Advertising shouldn’t be a faith-based initiative

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The inspiration for this editorial comes from a trio of Booz-Allen consultants who wrote, in Strategy+Business, "The Future of Advertising Is Now." In a world of continuous partial attention, it is hard to put anything new on your reading list, but please check this out. It is an incisive, well-written, and even inspiring piece about the sea change that is taking place in marketing accountability, thanks to the coming-of-age of interactive media.

An excerpt (which serves almost as an executive summary of the article) from Randall Rothenberg, John Frelinghuysen, and Christopher Vollmer that I have been quoting madly: "The new media technologies, by drastically reducing production and distribution costs and making possible almost continual and instantaneous refinements in message, promise to increase the efficiency of accountable advertising. The spurious distinction between image advertising and retail advertising will erode, then disappear, as each advertisement, every product placement, all editorial can be tied to transactions."

This article lingers for me because it gives voice to several truths I feel every day in my work with b-to-b clients:

  1. That advertising, for my budget-challenged marketers, has to satisfy more than just a set of branding goals. It has to drive interaction, start a conversation.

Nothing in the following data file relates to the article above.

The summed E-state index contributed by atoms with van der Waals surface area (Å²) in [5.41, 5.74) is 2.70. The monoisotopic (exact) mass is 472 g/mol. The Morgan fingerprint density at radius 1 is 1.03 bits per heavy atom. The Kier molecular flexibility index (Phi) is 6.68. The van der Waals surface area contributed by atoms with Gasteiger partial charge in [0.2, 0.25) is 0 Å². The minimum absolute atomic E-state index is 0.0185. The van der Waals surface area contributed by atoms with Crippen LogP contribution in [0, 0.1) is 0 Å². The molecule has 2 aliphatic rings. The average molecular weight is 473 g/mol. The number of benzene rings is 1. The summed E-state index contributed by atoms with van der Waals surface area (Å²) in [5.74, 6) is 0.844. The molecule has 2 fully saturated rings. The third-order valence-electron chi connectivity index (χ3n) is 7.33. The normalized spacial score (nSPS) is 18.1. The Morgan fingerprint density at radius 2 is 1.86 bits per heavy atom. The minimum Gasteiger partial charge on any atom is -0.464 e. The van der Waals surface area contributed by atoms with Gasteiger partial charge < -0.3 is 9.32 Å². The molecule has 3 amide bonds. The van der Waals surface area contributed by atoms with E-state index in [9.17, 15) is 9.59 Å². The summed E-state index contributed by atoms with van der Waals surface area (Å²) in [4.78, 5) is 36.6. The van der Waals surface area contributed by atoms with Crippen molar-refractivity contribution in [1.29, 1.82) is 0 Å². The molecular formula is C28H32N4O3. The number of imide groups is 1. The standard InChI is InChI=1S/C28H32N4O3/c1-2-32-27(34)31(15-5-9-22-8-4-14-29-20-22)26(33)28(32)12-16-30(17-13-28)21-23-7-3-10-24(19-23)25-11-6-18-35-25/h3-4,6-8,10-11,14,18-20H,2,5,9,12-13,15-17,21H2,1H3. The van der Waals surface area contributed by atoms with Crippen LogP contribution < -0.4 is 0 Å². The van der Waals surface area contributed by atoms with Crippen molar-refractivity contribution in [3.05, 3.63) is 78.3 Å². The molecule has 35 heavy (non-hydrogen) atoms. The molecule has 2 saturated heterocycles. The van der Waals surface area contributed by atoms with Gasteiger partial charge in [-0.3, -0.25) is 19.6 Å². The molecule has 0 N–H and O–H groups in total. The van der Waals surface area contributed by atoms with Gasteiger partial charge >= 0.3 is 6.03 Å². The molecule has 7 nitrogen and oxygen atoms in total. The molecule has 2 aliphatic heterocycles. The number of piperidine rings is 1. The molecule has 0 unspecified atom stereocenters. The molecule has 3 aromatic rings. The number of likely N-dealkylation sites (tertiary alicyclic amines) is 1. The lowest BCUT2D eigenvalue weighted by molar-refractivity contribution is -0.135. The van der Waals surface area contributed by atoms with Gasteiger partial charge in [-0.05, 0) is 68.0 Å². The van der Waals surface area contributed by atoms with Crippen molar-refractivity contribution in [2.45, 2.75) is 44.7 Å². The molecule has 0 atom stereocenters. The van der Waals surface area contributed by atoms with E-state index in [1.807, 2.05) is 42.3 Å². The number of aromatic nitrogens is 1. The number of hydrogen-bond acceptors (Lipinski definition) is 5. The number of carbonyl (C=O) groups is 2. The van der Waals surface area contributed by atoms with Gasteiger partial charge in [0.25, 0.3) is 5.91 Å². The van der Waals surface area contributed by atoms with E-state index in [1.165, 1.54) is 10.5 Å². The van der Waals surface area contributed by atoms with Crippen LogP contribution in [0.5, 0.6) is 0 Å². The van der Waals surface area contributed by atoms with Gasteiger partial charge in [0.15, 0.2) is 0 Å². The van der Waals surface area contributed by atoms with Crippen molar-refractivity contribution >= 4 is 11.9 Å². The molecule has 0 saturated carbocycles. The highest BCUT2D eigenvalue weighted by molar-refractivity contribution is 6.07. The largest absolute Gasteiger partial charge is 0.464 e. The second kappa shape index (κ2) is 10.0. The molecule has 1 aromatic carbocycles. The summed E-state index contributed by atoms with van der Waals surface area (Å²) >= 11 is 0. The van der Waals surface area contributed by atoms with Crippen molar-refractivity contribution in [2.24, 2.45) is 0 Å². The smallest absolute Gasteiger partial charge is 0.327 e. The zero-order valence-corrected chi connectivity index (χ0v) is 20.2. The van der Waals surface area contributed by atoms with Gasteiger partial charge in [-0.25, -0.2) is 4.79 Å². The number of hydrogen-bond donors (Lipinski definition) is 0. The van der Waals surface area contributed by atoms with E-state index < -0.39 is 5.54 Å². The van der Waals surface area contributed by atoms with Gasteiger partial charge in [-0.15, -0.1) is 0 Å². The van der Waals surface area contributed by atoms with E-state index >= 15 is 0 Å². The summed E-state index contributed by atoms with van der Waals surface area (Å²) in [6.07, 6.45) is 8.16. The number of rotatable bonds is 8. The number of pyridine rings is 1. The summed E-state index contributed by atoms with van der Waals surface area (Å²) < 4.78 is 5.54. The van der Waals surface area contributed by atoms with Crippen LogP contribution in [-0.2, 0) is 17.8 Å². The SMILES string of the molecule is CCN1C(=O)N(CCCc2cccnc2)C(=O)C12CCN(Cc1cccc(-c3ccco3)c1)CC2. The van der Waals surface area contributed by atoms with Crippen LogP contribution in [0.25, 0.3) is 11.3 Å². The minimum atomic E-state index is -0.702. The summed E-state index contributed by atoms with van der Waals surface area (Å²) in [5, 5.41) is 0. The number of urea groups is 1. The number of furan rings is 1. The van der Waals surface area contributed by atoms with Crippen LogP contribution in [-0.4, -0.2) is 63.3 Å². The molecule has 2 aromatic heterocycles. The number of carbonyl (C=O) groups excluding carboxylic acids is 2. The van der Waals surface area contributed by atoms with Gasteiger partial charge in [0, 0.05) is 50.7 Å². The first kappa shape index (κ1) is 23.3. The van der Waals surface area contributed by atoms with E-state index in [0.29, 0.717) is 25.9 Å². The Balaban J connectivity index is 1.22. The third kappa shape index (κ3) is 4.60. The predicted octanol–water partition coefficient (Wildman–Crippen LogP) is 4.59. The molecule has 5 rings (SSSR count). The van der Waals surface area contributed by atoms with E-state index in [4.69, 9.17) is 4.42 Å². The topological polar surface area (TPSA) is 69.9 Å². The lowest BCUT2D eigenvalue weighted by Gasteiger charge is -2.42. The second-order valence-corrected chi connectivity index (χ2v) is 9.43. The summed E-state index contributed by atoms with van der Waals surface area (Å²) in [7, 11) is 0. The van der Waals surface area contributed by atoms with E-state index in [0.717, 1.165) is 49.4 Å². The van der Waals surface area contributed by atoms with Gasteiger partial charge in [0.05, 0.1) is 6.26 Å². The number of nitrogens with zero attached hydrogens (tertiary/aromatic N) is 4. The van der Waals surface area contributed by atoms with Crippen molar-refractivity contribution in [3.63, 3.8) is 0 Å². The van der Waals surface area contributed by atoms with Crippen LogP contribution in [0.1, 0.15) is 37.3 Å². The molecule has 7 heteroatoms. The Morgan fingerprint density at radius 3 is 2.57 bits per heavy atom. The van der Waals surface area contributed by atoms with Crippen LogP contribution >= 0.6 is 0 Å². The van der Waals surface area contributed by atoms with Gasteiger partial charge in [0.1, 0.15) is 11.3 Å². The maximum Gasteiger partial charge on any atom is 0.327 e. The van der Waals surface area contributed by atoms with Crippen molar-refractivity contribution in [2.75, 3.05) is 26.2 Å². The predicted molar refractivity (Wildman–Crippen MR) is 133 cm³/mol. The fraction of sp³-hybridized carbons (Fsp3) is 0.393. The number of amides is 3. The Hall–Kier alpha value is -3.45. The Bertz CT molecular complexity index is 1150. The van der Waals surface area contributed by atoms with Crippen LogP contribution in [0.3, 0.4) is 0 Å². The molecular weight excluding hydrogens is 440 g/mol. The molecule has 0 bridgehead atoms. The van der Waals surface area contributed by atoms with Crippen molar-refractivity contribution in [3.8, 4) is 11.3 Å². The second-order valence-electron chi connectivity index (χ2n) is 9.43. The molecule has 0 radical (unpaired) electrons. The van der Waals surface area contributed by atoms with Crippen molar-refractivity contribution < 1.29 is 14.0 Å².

2. That traditional means of accounting for advertising effectiveness (pre/post studies, point-in-time ad effectiveness surveys or, god forbid, reach and frequency numbers) are inadequate. I could say intellectually dishonest and self-serving, but that would be suggesting bad intent where there is none. It's just that we're all left a little exposed (try presenting your program effectiveness bar and pie charts to a group of research scientists, or worse, the operations research professionals who wrote your b-school stats textbook) by the current tools and methods for proving a campaign's worth. The good news is that there are better methods, and better information out there. Check out "The Measure of Marketing," a white paper by Naras Eechambadi for some good ideas, particularly for key performance indicators across a long, consideration-intensive sales cycle.
  3. That consumers are way ahead of advertisers. The information sources (increasingly interactive) they value to make purchase decisions are changing, and advertisers are slow to move from traditional (broadcast and print) channels. Smart marketers are taking advantage of this mismatch, and building more effective, efficient programs than their competitors.

These truths, and others like them, make this a heady time. You can create disproportionate value, and gain disproportionate advantage (over competitors, in negotiating with media) if you stay a few months ahead of interactive trends and technologies. Or as Rothenberg, et al put it: "As in any period of discontinuity, major opportunities for growth and market leadership are being created. … At no other time has marketing been so measurable, accountable and interactive."

Amen, brother.

Mike O'Toole is a partner and exec VP at PJA Advertising+Marketing. He can be reached at [email protected].

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